Thursday, 21 November 2019 10:00am - 11:30am
Port Campbell Surf Lifesaving Club
Cairns Street,
Port Campbell
Thursday, 21 November 2019 7:00pm - 8:30pm
Apollo Bay Golf Club
21 Great Ocean Road,
Apollo Bay
Saturday, 23 November 2019 10:00am - 11:30am
Wye River Surf Lifesaving Club
Foreshore, Great Ocean Road,
Wye River
Saturday, 23 November 2019 2:00pm - 3:30pm


Action Plan

Action Plan

The Great Ocean Road Action Plan follows the Co-chair recommendations reforms to the management arrangements delivered to simplify the complex management arrangements and protect the iconic road, coast, parks and scenic landscapes. The major reforms include:

  • stand-alone legislation that recognises and protects the iconic landscapes along the Great Ocean Road as the ‘one integrated and living entity’ and makes the management of the region publicly accountable
  • a dedicated (statutory) coast and parks management agency with an independent, skills-based board, to manage – and be publicly accountable for – protection of the environment, sustainable visitation and delivery of government investments
  • a new overarching planning framework enshrined in legislation that has a long term and holistic outlook for the length of the Great Ocean Road to provide direction to localised and/or functional planning
  • ensuring the framework plan is regularly reviewed and adequately funded
  • a better planning approvals process.

Documents to Download:



The 243-kilometre, National Heritage listed, Great Ocean Road is one of the world's most scenic and iconic coastal touring routes. Its sheer limestone cliffs, pockets of rainforest, shipwreck history, and world class-surfing breaks make the Great Ocean Road one of Australia’s most popular destinations for visitors and Victoria's most significant tourism asset.

The Great Ocean Road connected isolated coastal communities when it was constructed between 1919 and 1932. It was built by returned servicemen to honour their fellow soldiers and sailors from World War I. The coastal and forested landscapes along the road are of high cultural, ecological and economic importance to the Wadawurrung and Eastern Maar people who have known this country, and cared for it, since the beginning. The coastline also includes rare polar dinosaur fossil sites, the best-known being Dinosaur Cove. Fossils collected from numerous sites along the coast continue to yield important scientific information.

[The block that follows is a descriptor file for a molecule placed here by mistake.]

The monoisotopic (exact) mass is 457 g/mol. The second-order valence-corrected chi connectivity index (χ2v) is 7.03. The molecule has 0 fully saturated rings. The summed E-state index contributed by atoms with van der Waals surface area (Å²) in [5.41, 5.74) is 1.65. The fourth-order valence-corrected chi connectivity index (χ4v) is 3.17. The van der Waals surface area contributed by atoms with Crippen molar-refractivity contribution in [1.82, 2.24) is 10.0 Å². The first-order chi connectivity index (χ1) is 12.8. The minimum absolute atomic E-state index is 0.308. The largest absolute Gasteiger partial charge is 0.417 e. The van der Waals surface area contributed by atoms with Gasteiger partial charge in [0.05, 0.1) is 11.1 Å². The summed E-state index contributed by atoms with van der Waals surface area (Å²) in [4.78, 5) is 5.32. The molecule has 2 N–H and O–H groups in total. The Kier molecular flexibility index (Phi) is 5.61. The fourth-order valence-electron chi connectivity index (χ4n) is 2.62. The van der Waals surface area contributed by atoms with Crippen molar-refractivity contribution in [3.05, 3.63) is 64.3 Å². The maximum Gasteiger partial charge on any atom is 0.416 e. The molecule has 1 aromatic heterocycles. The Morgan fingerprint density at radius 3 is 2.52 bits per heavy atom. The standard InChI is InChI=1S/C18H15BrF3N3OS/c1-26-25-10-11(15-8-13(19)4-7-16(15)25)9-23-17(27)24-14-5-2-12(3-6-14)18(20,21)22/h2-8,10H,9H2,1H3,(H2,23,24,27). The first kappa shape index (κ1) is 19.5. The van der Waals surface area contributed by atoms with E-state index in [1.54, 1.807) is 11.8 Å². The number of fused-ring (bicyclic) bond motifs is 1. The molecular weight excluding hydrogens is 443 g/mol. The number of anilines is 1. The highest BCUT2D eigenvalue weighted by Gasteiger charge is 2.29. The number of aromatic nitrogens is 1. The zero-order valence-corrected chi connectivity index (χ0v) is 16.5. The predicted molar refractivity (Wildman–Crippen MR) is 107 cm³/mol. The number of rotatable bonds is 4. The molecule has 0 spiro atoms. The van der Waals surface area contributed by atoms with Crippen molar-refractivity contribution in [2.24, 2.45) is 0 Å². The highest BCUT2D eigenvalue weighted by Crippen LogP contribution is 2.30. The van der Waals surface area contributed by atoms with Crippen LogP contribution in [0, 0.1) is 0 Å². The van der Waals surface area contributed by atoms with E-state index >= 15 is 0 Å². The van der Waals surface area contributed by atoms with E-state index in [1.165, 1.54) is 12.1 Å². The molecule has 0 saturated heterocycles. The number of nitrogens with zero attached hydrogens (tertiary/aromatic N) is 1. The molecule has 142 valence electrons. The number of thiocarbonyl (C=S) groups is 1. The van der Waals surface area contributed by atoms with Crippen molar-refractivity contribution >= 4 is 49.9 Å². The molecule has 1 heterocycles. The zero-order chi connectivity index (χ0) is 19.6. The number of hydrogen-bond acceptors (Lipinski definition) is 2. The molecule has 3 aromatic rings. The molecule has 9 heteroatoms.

Today the Great Ocean Road governance arrangements involve many different organisations that operate across a range of geographical scales, timeframes and jurisdictional boundaries. There are 30 responsible public entities with accountabilities from strategy development and implementation: land-use planning, management and administration, infrastructure delivery, asset maintenance, emergency management, investment facilitation, destination promotion and brand stewardship. Responsibility for managing contiguous coastal foreshore, public open spaces and parklands along the Great Ocean Road is also fragmented with 11 different Crown land managers.

Great Ocean Road Taskforce

The Victorian Government established the independently chaired Great Ocean Road Taskforce to review the effectiveness of current governance arrangements and to make recommendations to strengthen protection of the landscape setting, improve the visitor experience, provide greater certainty in land-use planning and attract investment proposals that will benefit tourists and local communities.

On 14 September 2017, the Victorian Government established the Great Ocean Road Taskforce. The Taskforce is independently co-chaired by the Hon Peter Batchelor and the Hon Terry Mulder. Its membership includes representatives of the Traditional Owners, tourism and coastal management and local government.

The Taskforce conducted the first independent assessment of the management and oversight of the entirety of the Great Ocean Road region.

The Co-chairs submitted their final report with 26 recommendations to the Victorian Government in August 2018.


  • Independent co-chairs: Hon Peter Batchelor and Hon Terry Mulder
  • Nominees of the Traditional Owners of Country
  • Eastern Maar Aboriginal Corporation: Mr Jamie Lowe (CEO) and
    Mr Jason Mifsud (Chair)
  • Wadawurrung: Ms Corrina Eccles (Manager Geelong Office) and Mr Paul Davis (General Manager)
  • Members with expertise and experience in tourism and coastal management, and understand the key issues relating to the governance of the Great Ocean Road:
    • Ms Diane James, AM,
      former Chair of the Victorian Coastal Council for over a decade
    • Ms Elaine Carbines,
      Chief Executive Officer of G21 - The Geelong Region Alliance
    • Mr Wayne Kayler-Thomson,
      Chair of Great Ocean Road Regional Tourism
  • The CEOs of the five Local Government Authorities along the Great Ocean Road:
    • Surf Coast Shire
    • Colac Otway Shire
    • Corangamite Shire
    • Warrnambool City Council
    • Moyne Shire

External Resources

The work of the Taskforce will build on prior work undertaken in the:

It is also to draw on the experience of cooperative efforts during the Wye River Bushfire Reconstruction process.